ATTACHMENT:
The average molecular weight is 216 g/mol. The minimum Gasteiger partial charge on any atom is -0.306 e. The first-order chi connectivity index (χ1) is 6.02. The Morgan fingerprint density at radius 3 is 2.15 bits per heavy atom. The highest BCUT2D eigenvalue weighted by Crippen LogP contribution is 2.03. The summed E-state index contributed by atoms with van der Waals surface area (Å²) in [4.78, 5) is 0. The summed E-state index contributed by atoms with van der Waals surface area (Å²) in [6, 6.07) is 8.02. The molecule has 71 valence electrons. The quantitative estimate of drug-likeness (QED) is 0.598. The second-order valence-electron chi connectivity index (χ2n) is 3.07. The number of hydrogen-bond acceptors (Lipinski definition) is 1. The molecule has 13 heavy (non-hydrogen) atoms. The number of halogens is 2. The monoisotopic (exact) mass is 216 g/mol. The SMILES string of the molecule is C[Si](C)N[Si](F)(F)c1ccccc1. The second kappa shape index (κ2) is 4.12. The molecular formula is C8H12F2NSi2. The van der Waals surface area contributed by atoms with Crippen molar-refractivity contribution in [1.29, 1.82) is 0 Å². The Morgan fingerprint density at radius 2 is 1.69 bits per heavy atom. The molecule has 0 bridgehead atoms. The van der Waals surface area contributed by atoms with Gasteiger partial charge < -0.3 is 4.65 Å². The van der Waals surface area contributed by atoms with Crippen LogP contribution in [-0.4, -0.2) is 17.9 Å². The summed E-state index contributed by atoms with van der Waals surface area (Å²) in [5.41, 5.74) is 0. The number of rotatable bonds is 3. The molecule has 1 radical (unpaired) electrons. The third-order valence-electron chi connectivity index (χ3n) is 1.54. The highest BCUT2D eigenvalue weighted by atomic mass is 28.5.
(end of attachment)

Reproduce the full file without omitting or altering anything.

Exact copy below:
The average molecular weight is 216 g/mol. The minimum Gasteiger partial charge on any atom is -0.306 e. The first-order chi connectivity index (χ1) is 6.02. The Morgan fingerprint density at radius 3 is 2.15 bits per heavy atom. The highest BCUT2D eigenvalue weighted by Crippen LogP contribution is 2.03. The summed E-state index contributed by atoms with van der Waals surface area (Å²) in [4.78, 5) is 0. The summed E-state index contributed by atoms with van der Waals surface area (Å²) in [6, 6.07) is 8.02. The molecule has 71 valence electrons. The quantitative estimate of drug-likeness (QED) is 0.598. The second-order valence-electron chi connectivity index (χ2n) is 3.07. The number of hydrogen-bond acceptors (Lipinski definition) is 1. The molecule has 13 heavy (non-hydrogen) atoms. The number of halogens is 2. The monoisotopic (exact) mass is 216 g/mol. The SMILES string of the molecule is C[Si](C)N[Si](F)(F)c1ccccc1. The second kappa shape index (κ2) is 4.12. The molecular formula is C8H12F2NSi2. The van der Waals surface area contributed by atoms with Crippen molar-refractivity contribution in [1.29, 1.82) is 0 Å². The Morgan fingerprint density at radius 2 is 1.69 bits per heavy atom. The molecule has 0 bridgehead atoms. The van der Waals surface area contributed by atoms with Gasteiger partial charge < -0.3 is 4.65 Å². The van der Waals surface area contributed by atoms with Crippen LogP contribution in [-0.4, -0.2) is 17.9 Å². The summed E-state index contributed by atoms with van der Waals surface area (Å²) in [5.41, 5.74) is 0. The number of rotatable bonds is 3. The molecule has 1 radical (unpaired) electrons. The third-order valence-electron chi connectivity index (χ3n) is 1.54. The highest BCUT2D eigenvalue weighted by atomic mass is 28.5.